Anne, the other daughter and coheir, brought her moiety to Robert Garneys, of Kenton in Suffolk, Esq.
Thomas Garney, died possessed of it Ao. 16th of Elizabeth, and left Elizabeth his daughter and heir, married first to—Jernegan, and after to Philip Strelley, of Nottinghamshire; their son Nicholas died s. p.
Robert de Verli had a lordship, out of which Calp, who possessed it in Edward the Confessor's time, was expelled, 80 acres of land belonged to it, with 6 borderers, one carucate in demean, and one a nong the tenants, 10 acres of meadow, and 60 sheep, with a saltwork, valued in the whole at 20s. (fn. 4)
This came from the Verlies to the Earl's Warren, and was held of them of the Lords Bardolf of Wirmegey.
Julian, daughter and heir of Hugh Lord Gourney, relict of William, Lord Bardolf, died seised of it in the reign of Edward I. valued at 59s. 4d. per ann. and Philip de Haskeby held in Ao. 20th of Henry III. the 5th part of a fee of the Earl Warren.
About the 20th of Edward III. Sir Richard Pateshull held here, in Field, Dalling, &c. two fees, and his heir was in ward (a minor) of the Lord Bardolf, and he of the Earl Warren.
John Fastolf died seized of a lordship here in the 7th of Henry IV. and Hugh was his son and heir; and Sir Hugh Fastolf his son, in the year 1417, when John was found his son and heir, aged 10 years; Maud, widow of Sir Hugh had a dower herein, in the 15th of Henry VI. John Rookwood had also an interest herein in the 5th of that King, held of the Lord Bardolf.
In the 38th of Henry VIII. Walter Baker and Margaret his wife, convey to Edward Spaney, two messuages, two gardens, 80 acres of land, 20 of meadow, 20 of pasture, 60 of marsh, and 10 of wood.
Gilbert, an officer of the Conqueror's cross bowmen, was rewarded for his services, with a lordship, on the expulsion of Ratho, a freeman, who enjoyed it, consisting of half a carucate of land, 6 borderers, 8 acres and half a carucate of meadow in demean, half a carucate among the tenants, 3 cows, and 52 sheep, valued then at 10s. at the survey at 22s. (fn. 5)
This lordship came from Gislebert, into the family of De Cheney, (as I take it,) and so (being united to this manor) to the Cressies, &c. as may be above seen.
The tenths were 5l.—Deducted 18s. 4d.—The temporalities of Norwich priory 3s. of Siblon 16s. 8d.
The Church is dedicated to St. Peter and St. Paul, and was rectory valued at 12 marks, Peter-pence 8d. ob.—carvage 3d. ob. and granted about the reign of Richard I. to the abbey of Sibton in Suffolk, by Robert Fitz Roger, (as is before observed) and after a vicarage was settled on its being appropriated, valued at 8 marks, and the rectory at 12 marks.
In 1309, Richard Weston was instituted vicar, collated by the Bishop of Norwich.
1320, Oliver de Wycton. Ditto.
1323, Robert Folsham. Ditto.
1332, William de Rugham. Ditto.
1342, William Aldeby. Ditto.
1342, William de Ringland. Ditto.
Thomas de Brome, vicar.
1352, William de Weston. Ditto.
1361, John de Gunton, presented by the abbot, &c. of Sibton, on the Bishop's nomination.
1366, William de Cavingham, by the Bishop.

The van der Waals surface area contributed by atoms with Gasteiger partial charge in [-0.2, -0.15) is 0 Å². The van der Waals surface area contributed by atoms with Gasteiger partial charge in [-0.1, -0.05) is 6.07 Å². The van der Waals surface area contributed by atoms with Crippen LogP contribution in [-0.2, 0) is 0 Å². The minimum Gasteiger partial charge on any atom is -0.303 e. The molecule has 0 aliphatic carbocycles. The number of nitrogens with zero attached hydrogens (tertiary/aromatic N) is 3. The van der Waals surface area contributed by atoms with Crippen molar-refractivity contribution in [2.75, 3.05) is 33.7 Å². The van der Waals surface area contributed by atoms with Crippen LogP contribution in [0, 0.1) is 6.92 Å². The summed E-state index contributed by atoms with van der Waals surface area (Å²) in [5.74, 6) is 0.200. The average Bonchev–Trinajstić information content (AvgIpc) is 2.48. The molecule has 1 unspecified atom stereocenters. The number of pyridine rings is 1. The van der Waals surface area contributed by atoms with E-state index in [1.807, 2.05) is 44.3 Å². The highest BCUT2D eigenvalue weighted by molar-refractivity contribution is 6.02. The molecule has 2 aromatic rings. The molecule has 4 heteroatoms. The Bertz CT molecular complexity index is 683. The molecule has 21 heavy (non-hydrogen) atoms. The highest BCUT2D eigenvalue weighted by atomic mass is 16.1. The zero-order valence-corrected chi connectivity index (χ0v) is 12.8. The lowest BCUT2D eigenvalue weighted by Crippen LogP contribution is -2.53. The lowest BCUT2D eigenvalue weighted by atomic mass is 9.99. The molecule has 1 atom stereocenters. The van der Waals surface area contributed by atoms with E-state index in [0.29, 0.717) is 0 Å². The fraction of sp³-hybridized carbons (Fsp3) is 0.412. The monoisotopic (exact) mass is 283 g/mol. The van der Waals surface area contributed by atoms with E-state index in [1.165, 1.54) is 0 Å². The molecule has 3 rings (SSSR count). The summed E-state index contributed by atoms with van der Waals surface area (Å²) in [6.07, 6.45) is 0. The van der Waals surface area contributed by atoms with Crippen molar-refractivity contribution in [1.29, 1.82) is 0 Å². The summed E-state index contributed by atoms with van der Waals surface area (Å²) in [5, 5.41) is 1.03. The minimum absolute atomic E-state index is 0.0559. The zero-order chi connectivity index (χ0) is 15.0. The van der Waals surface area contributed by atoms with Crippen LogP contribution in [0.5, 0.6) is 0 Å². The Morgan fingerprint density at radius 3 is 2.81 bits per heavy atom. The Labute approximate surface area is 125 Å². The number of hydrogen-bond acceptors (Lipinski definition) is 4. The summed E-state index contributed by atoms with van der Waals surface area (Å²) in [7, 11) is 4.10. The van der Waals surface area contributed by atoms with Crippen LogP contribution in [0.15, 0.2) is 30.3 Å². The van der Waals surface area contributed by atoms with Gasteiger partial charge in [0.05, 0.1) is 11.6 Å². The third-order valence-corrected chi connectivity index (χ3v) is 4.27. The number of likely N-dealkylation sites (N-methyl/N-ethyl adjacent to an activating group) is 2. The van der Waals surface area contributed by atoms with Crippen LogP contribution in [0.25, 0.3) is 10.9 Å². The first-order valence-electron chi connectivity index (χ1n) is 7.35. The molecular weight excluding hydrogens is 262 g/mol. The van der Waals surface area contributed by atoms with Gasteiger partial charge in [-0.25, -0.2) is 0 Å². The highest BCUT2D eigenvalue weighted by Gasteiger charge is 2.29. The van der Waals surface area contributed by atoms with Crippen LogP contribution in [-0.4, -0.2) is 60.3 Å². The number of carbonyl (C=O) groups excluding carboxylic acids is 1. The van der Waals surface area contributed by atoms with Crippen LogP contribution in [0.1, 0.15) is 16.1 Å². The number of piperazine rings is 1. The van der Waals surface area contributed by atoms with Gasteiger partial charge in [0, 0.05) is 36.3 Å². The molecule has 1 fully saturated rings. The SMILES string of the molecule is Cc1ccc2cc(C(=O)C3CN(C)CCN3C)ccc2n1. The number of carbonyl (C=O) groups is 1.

1377, Adam de Blofield, by the King, the temporalities of the abbey, then in the King.
1384, William Hacon, by the King.
1393, Sim. Bond, by the Bishop.
1402, John Bek. Ditto.
1404, Edmund Ray. Ditto.
1419, John Swetenham. Ditto.
1422, John Cuppere. Ditto.
1434, John Kentyng. Ditto.
1436, John Biskele. Ditto.
1439, Thomas Elys. Ditto.
1441, Roger Coton. Ditto.
The patronage of the vicarage, with the appropriated rectory, was granted on July 31, in the 28th of Henry VIII. to Thomas Howard Duke of Norfolk, on whose attainder coming into the Crown, was granted on July 1, Ao. 7th of Edward VI. to Edward Spanye, and John Baspole, with the messuages, called Tytley house, or manor, &c. to be held in soccage, and finding a curate, or chaplain, on their paying 436l. 13s. 7d. to the Crown.
It is at present a curacy, and held with Moulton.
On September 10, Ao. 39th of Henry VI. John Banyard, and Robert Banyard, let to farm to Thomas, abbot of Sibton, and the convent, a messuage, late Thomas Allen's, citizen and spicer of Norwich, formerly John Atte Lees, with all the lands, rents, and services, &c. which they lately had of William Yelverton, the judge, Robert Toppys, which they jointly purchased with Allen deceased, of Thomas Tilelowe, late burgess of Yarmouth Magna, for 30 years, paying 6 marks per ann. this was what was granted to Edward Spanye, &c. at the Dissolution.
From the Spaneys, it came by the marriage of Jane, daughter of John Spaney, to Thomas Jenkinson, son of John Jenkinson of Norwich.
Richard Jenkinson was lord in the 21st of Elizabeth; he married Margery, daughter of Thomas Ward of Broke, and had Thomas his son and heir, born in 1577, and was living in 22d of James I. in the said year on September 1, he conveyed the appropriated rectory to Sir John Hobart, but the lordship was in his son, Miles Jenkinson, who died in prison at Norwich, his widow held it in 1702, her son Thomas died single, but her daughter was married.
On the 23d of July, in the 37th of Henry VIII. Sir Thomas Clere had a grant of Child's marsh in Tunstall, late belonging to Henringbye college, with messuages and lands.
In the chancel window, sable, a fess, - - - - - between three eaglets displayed, or, Spaney's arms.